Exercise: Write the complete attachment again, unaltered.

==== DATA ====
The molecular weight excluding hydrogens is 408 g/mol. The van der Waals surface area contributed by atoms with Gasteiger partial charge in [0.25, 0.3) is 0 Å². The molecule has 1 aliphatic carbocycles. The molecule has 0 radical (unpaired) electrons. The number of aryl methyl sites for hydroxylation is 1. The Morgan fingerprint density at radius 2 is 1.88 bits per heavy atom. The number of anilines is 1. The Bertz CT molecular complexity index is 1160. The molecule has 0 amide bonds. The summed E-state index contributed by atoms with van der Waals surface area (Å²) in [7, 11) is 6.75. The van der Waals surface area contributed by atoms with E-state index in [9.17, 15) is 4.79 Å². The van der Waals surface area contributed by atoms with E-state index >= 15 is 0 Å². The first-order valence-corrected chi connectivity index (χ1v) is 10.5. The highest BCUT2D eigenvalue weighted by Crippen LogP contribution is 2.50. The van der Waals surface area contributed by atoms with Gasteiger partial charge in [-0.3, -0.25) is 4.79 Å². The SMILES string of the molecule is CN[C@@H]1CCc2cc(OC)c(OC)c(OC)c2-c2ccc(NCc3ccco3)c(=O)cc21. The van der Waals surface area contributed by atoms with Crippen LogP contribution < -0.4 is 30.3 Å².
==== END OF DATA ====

The molecular weight excluding hydrogens is 408 g/mol. The van der Waals surface area contributed by atoms with Gasteiger partial charge in [0.25, 0.3) is 0 Å². The molecule has 1 aliphatic carbocycles. The molecule has 0 radical (unpaired) electrons. The number of aryl methyl sites for hydroxylation is 1. The Morgan fingerprint density at radius 2 is 1.88 bits per heavy atom. The number of anilines is 1. The Bertz CT molecular complexity index is 1160. The molecule has 0 amide bonds. The summed E-state index contributed by atoms with van der Waals surface area (Å²) in [7, 11) is 6.75. The van der Waals surface area contributed by atoms with E-state index in [9.17, 15) is 4.79 Å². The van der Waals surface area contributed by atoms with E-state index >= 15 is 0 Å². The first-order valence-corrected chi connectivity index (χ1v) is 10.5. The highest BCUT2D eigenvalue weighted by Crippen LogP contribution is 2.50. The van der Waals surface area contributed by atoms with Gasteiger partial charge in [-0.3, -0.25) is 4.79 Å². The SMILES string of the molecule is CN[C@@H]1CCc2cc(OC)c(OC)c(OC)c2-c2ccc(NCc3ccco3)c(=O)cc21. The van der Waals surface area contributed by atoms with Crippen LogP contribution < -0.4 is 30.3 Å².